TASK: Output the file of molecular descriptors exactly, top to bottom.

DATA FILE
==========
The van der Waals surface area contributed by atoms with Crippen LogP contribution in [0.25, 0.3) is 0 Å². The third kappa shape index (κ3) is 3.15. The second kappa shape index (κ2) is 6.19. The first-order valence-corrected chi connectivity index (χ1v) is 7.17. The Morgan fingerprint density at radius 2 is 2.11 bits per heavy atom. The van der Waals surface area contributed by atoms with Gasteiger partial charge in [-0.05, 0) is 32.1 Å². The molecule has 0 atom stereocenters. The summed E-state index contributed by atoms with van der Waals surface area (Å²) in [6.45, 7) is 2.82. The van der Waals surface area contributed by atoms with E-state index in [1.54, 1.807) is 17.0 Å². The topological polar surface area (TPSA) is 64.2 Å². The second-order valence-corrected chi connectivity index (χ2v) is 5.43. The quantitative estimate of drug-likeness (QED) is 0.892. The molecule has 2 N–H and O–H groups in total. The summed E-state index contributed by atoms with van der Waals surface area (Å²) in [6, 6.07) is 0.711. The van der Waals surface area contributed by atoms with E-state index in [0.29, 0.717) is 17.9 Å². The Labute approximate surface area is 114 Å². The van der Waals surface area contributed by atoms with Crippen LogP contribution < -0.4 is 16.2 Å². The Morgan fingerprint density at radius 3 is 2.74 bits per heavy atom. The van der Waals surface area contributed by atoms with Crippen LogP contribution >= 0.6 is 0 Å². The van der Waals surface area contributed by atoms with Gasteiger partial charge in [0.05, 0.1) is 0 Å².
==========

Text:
The van der Waals surface area contributed by atoms with Crippen LogP contribution in [0.25, 0.3) is 0 Å². The third kappa shape index (κ3) is 3.15. The second kappa shape index (κ2) is 6.19. The first-order valence-corrected chi connectivity index (χ1v) is 7.17. The Morgan fingerprint density at radius 2 is 2.11 bits per heavy atom. The van der Waals surface area contributed by atoms with Gasteiger partial charge in [-0.05, 0) is 32.1 Å². The molecule has 0 atom stereocenters. The summed E-state index contributed by atoms with van der Waals surface area (Å²) in [6.45, 7) is 2.82. The van der Waals surface area contributed by atoms with E-state index in [1.54, 1.807) is 17.0 Å². The topological polar surface area (TPSA) is 64.2 Å². The second-order valence-corrected chi connectivity index (χ2v) is 5.43. The quantitative estimate of drug-likeness (QED) is 0.892. The molecule has 2 N–H and O–H groups in total. The summed E-state index contributed by atoms with van der Waals surface area (Å²) in [6, 6.07) is 0.711. The van der Waals surface area contributed by atoms with E-state index in [0.29, 0.717) is 17.9 Å². The Labute approximate surface area is 114 Å². The van der Waals surface area contributed by atoms with Crippen LogP contribution < -0.4 is 16.2 Å². The Morgan fingerprint density at radius 3 is 2.74 bits per heavy atom. The van der Waals surface area contributed by atoms with Crippen LogP contribution >= 0.6 is 0 Å². The van der Waals surface area contributed by atoms with Gasteiger partial charge in [0.05, 0.1) is 0 Å².